candlestick

1852


The Collected Letters, Volume 27


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TC TO LADY ASHBURTON ; 1 October 1852; DOI: 10.1215/lt-18521001-TC-LA-01; CL 27: 309-312


TC TO LADY ASHBURTON

Berlin (Kellner's Gasthof, in der Tauben-strasse) 1 Oct., 1852—

Dear Lady,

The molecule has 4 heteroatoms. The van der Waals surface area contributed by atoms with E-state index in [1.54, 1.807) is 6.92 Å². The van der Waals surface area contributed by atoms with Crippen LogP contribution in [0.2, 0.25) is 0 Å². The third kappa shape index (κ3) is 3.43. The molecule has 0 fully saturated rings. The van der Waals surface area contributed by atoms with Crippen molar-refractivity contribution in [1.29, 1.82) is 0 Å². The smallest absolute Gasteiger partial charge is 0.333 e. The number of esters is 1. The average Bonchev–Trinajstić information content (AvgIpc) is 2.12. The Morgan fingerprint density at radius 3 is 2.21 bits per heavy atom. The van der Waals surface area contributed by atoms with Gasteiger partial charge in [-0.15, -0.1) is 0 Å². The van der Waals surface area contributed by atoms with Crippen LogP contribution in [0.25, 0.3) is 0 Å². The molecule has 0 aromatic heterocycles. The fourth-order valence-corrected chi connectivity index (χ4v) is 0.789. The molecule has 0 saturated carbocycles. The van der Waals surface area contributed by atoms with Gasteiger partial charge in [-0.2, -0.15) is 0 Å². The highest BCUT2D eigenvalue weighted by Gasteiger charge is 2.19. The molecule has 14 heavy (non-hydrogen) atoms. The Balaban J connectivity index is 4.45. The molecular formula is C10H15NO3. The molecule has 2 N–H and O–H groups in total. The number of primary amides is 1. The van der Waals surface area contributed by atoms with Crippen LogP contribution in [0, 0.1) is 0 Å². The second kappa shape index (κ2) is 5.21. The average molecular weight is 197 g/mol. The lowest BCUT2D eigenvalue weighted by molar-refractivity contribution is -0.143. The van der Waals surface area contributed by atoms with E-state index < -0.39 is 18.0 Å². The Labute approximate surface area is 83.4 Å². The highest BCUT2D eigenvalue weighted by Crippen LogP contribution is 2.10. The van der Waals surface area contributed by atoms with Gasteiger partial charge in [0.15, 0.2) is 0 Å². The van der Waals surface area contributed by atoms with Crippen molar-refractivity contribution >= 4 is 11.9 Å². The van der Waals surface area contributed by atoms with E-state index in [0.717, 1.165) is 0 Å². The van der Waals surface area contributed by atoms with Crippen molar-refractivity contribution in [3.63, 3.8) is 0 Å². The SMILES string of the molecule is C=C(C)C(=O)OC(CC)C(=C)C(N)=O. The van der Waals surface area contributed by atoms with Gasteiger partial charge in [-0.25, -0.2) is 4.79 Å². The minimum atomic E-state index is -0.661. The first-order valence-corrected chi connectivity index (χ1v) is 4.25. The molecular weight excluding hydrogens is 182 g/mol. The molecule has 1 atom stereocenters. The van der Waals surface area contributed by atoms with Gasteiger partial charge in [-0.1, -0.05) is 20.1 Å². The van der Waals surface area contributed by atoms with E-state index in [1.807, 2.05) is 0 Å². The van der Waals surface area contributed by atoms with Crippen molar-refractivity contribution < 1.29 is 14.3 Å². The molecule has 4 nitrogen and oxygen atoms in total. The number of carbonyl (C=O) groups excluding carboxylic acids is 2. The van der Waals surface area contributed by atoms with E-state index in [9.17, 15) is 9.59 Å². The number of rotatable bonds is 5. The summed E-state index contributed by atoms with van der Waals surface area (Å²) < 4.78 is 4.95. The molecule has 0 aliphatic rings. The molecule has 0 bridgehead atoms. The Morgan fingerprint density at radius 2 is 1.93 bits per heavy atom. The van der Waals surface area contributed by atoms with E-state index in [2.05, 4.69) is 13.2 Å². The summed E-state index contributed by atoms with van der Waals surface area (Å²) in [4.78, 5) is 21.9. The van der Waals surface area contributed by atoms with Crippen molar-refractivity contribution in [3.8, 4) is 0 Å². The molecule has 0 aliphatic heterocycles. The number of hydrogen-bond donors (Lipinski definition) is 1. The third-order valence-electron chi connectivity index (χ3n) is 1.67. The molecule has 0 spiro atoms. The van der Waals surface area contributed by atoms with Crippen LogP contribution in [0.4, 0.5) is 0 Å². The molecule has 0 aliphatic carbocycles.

Here, after various adventures, not of a romantic nor of a very pleasant or victorious nature, I have arrived at last, about a week after expectation; very glad indeed that the job is so far on;—not otherwise very glad, for the day is pouring wet, and these streets are as loud almost as Piccadilly, and greatly muddier & worse paved; and in the stupid houses (which look like granaries many of them, or low-walled warehouses) there is no soul whom I have much curiosity to see,—only one old, memory of a soul perhaps; and in the search after that it is not easy to make much progress, I fear. I find a grand statue of the Old Fritz (really excellent) riding in the chief street, surrounded with Marshals and Generals of note; I have seen two of his Battlefields, Lobositz in Bohemia, scene of his first victory, and Cunersdorf1 of his worst defeat: but to get any real sight of the man and his existence, especially while men are helping me by talk &c to do it, is beyond measure difficult. I must restrict myself to that Problem however; and done or not done, get home out of these tumults: Berlin shall have a week from me, perhaps a week good measure; and after that, presto, by Hanover, by Köln and Antwerp, home, home, and try to get a little sleep once more!— —